Tell me about the 44 special GP100

Discussion in 'Handguns: Revolvers' started by Antihero, Aug 20, 2020.

  1. Antihero

    Antihero Member

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    In the market for a 3 inch barreled 44 special and since Taurus 431s seem to go for way more than expected,Rossi 720s aren't easy to find and s&w 696 are expensive.....that leads me to the gp100.

    How are they? I like my older 357 gp100 a lot but have read that they aren't quite all that anymore.

    Expected use is woods carry and probably some winter concealed carry. It needs to be able to handle some hot loads for woods carry so Charter Arms is out here
     
  2. cfullgraf

    cfullgraf Member

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    My 44 Special GP100 is well made and shoots fine. But I only shoot 44 Special level loads in it.

    If you want to be able to shoot hotter loads, I'd look into an S&W Model 69. It is about the same size as the GP100 and chambered in 44 Magnum.

    Yes, the S&W 696 is difficult to find and a bit pricey. Model 624's are easier to find even in 3" barrel version but they are N-frames.
     
  3. Sneakshot92

    Sneakshot92 Member

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    I'll second the smith model 69 mentioned above.
     
  4. LoonWulf
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    LoonWulf Contributing Member

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    I've got a 5" and run the Skeeter loads thru mine exclusively. Not as hot as some rounds, but a 240 at nearly 1k (from my gun) hits with some authority.
    The gun itself feels good, points well and with a little polishing and a spring kit, has a really nice pull.
     
  5. Typetwelve

    Typetwelve Member

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    I want one of these in the worst way. Every time I got to get one, I talk myself out of it and get something else.

    Not much to add besides that.
     
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  6. MikeJackmin

    MikeJackmin Member

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    I don't have one, but I want one in a strangely persistent way.

    I am aware of two minor negatives - the twist rate is not quite fast enough to stabilize the really heavy bullets, and they probably should not be loaded too far above standard pressures. Of course, this describes most other .44 Specials as well.

    The good is that GPs are tough, tunable, can be disassembled without tools (use a cartridge rim on the grip screw) and aftermarket grips and holsters are plentiful. About ideal for a working outdoor gun.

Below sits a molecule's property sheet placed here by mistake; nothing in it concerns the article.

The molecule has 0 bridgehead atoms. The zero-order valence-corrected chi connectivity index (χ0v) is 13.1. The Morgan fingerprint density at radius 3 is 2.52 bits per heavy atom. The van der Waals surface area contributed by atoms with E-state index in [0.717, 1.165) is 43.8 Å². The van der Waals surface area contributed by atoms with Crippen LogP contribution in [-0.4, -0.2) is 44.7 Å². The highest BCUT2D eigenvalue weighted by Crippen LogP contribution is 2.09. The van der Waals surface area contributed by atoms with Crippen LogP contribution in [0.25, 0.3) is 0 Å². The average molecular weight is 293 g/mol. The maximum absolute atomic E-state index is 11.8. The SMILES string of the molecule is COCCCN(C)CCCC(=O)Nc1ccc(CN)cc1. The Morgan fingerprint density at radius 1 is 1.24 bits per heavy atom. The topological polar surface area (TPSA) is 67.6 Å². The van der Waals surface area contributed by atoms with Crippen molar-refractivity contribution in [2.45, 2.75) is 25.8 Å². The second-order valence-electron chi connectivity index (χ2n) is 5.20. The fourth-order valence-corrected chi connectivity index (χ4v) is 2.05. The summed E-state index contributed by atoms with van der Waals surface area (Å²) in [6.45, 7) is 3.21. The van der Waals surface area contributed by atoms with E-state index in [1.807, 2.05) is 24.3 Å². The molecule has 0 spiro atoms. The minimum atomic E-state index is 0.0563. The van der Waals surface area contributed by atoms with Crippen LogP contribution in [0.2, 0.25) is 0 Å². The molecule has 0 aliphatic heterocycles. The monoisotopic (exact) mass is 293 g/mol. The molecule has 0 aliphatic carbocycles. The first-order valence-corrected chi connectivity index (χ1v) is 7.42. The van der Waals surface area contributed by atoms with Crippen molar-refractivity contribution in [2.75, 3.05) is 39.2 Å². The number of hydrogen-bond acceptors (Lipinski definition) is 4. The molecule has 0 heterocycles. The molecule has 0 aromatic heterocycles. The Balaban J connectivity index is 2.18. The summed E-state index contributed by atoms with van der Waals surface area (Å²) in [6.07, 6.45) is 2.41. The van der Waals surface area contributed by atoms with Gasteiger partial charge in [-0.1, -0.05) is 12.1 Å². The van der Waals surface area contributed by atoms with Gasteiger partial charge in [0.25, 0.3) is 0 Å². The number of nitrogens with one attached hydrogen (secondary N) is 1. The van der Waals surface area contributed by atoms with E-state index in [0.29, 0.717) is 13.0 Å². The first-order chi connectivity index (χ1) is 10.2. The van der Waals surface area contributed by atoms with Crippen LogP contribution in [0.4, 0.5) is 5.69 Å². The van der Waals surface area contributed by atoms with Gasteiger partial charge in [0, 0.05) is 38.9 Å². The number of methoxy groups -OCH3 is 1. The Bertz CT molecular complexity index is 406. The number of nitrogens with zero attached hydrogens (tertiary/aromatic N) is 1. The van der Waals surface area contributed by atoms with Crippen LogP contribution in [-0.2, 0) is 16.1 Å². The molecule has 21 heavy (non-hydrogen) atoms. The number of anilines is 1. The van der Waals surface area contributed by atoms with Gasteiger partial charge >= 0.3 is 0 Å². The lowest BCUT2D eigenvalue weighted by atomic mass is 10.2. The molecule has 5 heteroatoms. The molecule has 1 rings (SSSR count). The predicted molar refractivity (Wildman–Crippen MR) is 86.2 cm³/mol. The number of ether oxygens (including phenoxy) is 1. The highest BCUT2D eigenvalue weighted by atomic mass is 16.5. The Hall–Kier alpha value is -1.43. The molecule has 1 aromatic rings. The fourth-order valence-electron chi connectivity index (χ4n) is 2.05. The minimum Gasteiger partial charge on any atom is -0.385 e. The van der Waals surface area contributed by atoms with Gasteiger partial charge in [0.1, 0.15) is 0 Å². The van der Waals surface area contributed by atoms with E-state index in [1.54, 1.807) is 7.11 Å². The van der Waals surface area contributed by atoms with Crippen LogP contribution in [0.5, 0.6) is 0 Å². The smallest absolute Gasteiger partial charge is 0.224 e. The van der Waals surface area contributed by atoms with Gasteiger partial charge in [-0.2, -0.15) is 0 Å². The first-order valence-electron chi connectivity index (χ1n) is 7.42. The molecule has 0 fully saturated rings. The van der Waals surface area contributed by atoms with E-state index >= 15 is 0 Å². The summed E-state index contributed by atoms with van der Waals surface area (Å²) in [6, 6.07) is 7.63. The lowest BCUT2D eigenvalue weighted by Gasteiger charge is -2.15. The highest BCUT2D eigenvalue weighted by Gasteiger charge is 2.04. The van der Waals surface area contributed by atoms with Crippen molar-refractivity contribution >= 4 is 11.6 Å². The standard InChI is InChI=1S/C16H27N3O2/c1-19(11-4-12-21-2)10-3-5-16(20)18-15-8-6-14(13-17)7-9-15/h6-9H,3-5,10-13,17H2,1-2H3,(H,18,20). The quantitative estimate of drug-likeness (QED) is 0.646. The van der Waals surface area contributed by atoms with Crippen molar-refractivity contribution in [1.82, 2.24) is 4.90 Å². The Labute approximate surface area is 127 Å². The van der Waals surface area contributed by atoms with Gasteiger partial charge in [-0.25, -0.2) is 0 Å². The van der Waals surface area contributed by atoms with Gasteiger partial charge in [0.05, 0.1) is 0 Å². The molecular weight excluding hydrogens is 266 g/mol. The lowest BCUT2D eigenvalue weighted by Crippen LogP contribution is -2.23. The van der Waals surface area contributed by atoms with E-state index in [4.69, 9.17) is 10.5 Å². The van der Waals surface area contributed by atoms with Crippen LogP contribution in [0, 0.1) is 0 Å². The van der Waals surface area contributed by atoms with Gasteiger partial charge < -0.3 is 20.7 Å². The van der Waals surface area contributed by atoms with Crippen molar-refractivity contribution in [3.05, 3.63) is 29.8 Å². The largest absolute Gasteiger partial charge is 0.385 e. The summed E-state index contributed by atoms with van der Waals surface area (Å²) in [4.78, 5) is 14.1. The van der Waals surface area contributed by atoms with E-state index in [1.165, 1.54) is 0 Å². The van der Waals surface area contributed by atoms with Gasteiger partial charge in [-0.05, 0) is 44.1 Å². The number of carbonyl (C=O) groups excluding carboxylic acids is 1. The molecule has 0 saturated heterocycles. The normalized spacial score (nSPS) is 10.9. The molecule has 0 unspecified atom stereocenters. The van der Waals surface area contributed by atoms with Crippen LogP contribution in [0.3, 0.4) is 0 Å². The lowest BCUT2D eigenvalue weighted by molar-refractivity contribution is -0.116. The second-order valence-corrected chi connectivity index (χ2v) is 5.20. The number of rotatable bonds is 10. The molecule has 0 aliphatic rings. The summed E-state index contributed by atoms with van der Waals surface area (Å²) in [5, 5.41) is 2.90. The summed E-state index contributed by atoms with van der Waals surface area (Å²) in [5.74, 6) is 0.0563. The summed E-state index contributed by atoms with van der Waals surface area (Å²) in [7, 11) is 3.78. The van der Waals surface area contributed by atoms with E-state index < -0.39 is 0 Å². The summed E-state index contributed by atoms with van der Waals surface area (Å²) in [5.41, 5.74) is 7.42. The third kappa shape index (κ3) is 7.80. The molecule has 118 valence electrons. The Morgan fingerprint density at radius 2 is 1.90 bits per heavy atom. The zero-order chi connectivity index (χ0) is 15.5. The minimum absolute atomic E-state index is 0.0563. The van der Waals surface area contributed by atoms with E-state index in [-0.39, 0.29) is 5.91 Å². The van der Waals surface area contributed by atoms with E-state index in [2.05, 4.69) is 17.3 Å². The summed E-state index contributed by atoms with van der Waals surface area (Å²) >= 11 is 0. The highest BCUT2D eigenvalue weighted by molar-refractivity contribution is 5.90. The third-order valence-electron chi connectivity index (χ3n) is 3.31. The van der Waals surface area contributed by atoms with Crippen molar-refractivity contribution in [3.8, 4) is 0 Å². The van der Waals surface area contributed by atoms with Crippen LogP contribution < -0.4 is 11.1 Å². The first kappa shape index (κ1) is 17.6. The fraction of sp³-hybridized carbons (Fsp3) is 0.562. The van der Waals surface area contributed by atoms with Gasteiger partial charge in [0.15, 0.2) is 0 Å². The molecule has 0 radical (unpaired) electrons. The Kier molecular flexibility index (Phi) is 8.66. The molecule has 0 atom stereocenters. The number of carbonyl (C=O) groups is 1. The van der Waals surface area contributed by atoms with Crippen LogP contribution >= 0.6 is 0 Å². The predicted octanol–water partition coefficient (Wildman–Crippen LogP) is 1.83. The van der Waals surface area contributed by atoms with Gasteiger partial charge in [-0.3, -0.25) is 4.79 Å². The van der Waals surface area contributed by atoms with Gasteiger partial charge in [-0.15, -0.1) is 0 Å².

7. Typetwelve

    Typetwelve Member

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    Yeah...I bet that GP 100 can probably take a beating. I have a Charter Bulldog and I adhere strictly to the "not over 15K PSI" load for it (and often load well under that). First off, it stings with hotter loads, second, its just not built for that.

    I have an old Brian Pierce article on the 44 spcl where he breaks down loads into three categories. 15.5K, 22K, and <25K PSI. For that GP100, I'd feel safe using his 240g XTP "cat three" load that will hit 1000-1100 fps. I wouldn't run them often, but I'm sure it could handle it.
     
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  8. RugRev

    RugRev Member

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    I guess one factor is how hot are the "hot loads" you are considering. Also, a 3" bbl. will have a bit less velocity than a 5" bbl. Seem to recall that in American Rifleman a while back the really hot Buffalo Bore loads ran about 934 fps in a 3" GP. Also, time has passed since the original Brian Pierce article in Handloader. In a more recent article,
    as an instance, the 696 was downgraded from Catagory 2 loads to Cat 1. Too bad Brian has not done an article now that the .44 Sp GP has been out a while. Also, besides the S&W 69 Taurus has or had the Tracker in .44 mag that is also a medium frame gun.
     
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  9. Riomouse911

    Riomouse911 Member

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    The GP 3” .44 Spl. Is a stout gun, one that can be a CCW option with the right belt, holster and cover garment (or in a shoulder rig under a jacket.)

    The factory Hogue grip is a bit long, but it does give a good amount of space to hang onto the gun. The “compact” grips for the GP also fit, I ordered some and will post my impressions when they finally arrive.

    I bought mine fairly soon after they were brought out and I’ve put a few hundred hand loads through it. Most of my loads are “sub-Skeeter” in power, as the gun isn’t as large as my 629 6.5” and the recoil can quickly escalate to flinchable if you’re shooting a box or more at a session. (I’m sorta prone to a flinch, I try really hard to watch myself so I don’t ;))

    The 7.5 gr Unique/ 250 gr SWC load is a bit of a thumper on both ends in the GP, if you need more than that buy the S&W (I doubt you ever would though.)

    It is a great gun, with hell-for-stout construction and its easily operated on should you want to change springs or grips.

    F3533BBC-270F-4C12-ADB7-DCE213AF4BE9.jpeg

    200 gr Eggleston RNFP over 5.5 gr Bullseye at 10 Yds,. 20 shots fired 2-hand DA @ 1 shot per second.

    Stay safe.
     
    Last edited: Aug 22, 2020
  10. JERRY

    JERRY Member

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    if I lived in cold, rural but neighborly America I'd consider a 5 shot .44spl as a primary belt gun. I'd prefer the S&W 696 because of the superior trigger reputation over similar sized Ruger, but the GP100 .44spl would probably be far easier to find and pay for. If I'm going to have a bbl. longer that 3" I might as well go to a six shot gun, I mean it is cooler weather so concealment isn't difficult at all.
     
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  11. Antihero

    Antihero Member

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    You pretty much described where I live
     
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  12. Antihero

    Antihero Member

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    And as for how hot a 44 special I'm looking at, I'm more going for an Underwood load level. I do handload but I'm not going into magnum levels.